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Banning ‘Jesus Christ’ On SMS Causes Row In Sindh Assembly
ICC Note
Pakistan is planning to ban a list of words including, Jesus Christ, from text messages. Pakistan’s Christian leaders are expressing outrage over the plan to ban Jesus Christ.
By Irfan Ghauri
11/21/2011 Pakistan (The Express Tribune)-An MPA representing minorities in the Sindh Assembly voiced his concerns regarding the recent list of banned words compiled by the Pakistan Telecommunication Authority (PTA).
The usual proceedings in the Sindh Assembly were disrupted when the minorities’ MPA Saleem Khursheed Khokhar from the Pakistan Peoples Party (PPP) demanded a resolution against the PTA for banning the name of the prophet “Jesus Christ.”
Khokhar was initially allowed by the assembly speaker Nisar Ahmed Khuhro to present his views however he was later prevented from speaking.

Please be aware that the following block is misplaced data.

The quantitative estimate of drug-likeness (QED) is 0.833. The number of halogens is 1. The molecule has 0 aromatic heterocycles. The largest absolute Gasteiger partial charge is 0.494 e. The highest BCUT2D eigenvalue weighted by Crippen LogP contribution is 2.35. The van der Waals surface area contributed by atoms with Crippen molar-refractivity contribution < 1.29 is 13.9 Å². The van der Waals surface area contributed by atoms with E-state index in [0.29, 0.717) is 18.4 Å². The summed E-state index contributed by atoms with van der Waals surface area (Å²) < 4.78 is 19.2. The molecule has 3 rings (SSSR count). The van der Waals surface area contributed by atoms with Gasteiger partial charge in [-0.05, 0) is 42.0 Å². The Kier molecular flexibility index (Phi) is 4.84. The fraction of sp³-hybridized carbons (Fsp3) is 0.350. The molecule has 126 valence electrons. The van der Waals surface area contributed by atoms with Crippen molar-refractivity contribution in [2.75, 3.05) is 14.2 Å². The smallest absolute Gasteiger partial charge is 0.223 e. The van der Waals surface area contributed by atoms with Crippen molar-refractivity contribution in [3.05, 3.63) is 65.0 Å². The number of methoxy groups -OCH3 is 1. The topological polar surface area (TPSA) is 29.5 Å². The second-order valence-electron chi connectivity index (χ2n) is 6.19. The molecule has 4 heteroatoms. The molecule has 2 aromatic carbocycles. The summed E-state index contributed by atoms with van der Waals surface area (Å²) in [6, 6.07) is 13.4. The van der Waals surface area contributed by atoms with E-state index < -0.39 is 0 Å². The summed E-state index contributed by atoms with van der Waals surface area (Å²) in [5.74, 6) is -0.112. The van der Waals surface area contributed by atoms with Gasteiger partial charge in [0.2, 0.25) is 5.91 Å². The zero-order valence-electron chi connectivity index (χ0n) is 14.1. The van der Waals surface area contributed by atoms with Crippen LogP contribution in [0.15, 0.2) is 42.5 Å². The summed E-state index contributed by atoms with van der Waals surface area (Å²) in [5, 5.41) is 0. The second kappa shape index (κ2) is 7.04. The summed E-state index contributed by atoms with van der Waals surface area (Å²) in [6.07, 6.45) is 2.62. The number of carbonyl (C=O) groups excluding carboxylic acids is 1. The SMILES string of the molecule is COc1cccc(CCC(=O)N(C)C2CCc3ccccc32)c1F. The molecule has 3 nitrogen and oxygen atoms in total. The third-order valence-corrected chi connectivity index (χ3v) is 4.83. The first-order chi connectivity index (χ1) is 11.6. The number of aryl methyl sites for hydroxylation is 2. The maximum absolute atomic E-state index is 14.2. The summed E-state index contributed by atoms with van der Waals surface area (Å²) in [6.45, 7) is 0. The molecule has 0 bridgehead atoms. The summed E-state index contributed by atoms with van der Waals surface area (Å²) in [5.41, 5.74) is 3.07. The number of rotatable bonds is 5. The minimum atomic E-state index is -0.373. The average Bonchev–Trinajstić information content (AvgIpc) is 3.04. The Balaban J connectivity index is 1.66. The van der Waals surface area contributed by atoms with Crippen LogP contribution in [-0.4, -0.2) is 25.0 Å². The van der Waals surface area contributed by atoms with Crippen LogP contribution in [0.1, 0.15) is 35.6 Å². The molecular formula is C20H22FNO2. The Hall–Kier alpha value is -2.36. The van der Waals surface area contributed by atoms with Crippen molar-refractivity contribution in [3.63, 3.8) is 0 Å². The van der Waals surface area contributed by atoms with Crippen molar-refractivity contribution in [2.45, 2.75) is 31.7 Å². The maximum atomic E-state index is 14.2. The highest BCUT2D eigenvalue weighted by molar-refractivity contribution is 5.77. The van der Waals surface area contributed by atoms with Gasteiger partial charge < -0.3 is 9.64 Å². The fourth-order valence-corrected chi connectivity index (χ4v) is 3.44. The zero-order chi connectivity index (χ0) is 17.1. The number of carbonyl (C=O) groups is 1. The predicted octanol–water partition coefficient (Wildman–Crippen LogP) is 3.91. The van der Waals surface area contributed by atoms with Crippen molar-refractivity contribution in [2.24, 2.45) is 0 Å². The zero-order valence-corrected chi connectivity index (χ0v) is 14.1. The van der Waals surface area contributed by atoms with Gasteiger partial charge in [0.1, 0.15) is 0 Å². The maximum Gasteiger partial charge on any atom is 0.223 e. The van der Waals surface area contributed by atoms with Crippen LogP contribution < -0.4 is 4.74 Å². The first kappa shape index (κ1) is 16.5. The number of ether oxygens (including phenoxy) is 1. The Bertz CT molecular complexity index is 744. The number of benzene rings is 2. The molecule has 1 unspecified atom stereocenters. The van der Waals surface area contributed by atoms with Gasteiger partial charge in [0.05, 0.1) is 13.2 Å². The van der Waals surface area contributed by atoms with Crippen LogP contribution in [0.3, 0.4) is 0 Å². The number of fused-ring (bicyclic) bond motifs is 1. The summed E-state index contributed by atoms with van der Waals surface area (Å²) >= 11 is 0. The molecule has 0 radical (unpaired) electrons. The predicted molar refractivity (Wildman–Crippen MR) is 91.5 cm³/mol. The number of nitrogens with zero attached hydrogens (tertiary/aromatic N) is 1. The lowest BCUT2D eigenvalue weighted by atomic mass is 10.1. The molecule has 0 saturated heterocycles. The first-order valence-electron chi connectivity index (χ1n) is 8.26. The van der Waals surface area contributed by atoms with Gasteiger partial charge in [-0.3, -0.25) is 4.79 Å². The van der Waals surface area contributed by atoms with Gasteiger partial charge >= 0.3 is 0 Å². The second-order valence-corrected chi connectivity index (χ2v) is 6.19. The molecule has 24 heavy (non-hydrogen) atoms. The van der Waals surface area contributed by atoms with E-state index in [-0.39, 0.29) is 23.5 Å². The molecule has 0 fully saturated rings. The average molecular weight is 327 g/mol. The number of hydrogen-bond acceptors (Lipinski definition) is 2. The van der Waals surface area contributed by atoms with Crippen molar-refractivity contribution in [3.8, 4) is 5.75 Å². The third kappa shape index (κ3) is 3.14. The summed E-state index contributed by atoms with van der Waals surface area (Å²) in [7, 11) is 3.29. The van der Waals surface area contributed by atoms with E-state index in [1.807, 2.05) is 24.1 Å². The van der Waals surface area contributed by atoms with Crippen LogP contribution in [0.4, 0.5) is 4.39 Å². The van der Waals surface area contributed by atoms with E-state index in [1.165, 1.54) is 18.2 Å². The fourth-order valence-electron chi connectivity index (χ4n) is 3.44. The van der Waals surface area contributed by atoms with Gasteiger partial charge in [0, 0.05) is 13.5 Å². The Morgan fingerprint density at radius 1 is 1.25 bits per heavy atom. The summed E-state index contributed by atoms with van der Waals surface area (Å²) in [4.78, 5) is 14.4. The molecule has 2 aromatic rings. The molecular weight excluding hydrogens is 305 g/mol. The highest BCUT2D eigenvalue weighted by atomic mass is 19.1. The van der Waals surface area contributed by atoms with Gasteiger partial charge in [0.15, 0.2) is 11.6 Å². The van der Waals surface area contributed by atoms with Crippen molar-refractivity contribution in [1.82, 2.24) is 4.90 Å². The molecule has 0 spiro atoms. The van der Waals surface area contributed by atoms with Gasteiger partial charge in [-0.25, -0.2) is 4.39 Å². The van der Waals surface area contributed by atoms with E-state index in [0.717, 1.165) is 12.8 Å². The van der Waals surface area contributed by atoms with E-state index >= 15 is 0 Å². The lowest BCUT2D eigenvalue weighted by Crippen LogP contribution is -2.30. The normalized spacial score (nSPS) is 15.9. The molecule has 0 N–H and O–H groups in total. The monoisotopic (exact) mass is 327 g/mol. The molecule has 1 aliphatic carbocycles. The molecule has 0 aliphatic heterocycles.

The MPA termed the word ban list as a sheer violation of minorities’ rights. During his fiery speech, he left his bench and sat cross-legged on the floor in front of the speaker, demanding for the said resolution.
Law Minister Ayaz Soomro convinced Khokhar to go back to his seat as he assured him of taking this issue to the federal level.
Similar assurance was given by other ministers including Rafiq Engineer, Power Minister Shahzia Marri, Minister for Local Government Agha Siraj Durrani, Minister for Youth Affairs Faisal Sabzwari and Deputy Speaker Sindh Assembly Shehla Raza.
Khokhar, however continued to express his disapproval. He pointed out that on one hand anyone who utters blasphemous remarks against the Muslim prophet is hanged, while on the other hand there is no protection of minority rights.
Sindh Minister for Antiquities Muhammad Rafiq Engineer reminded Khokhar that Muslims also believe in the prophethood of Jesus Christ (Pbuh) and deeply respect him. He also assured him of getting this matter resolved.
PTA says list is not final
PTA spokesperson Mohammad Younis Khan said that the list that has going viral online, is not a list of words that are to be blocked or filtered.
“This list was prepared just to help the operators of different companies to design their software to meet the purpose,” said Khan.

A set of two extensive lists in English and Urdu was allegedly compiled by the PTA. The list of English words crosses the 1,000 figure, while the Urdu list contains over 550 words.

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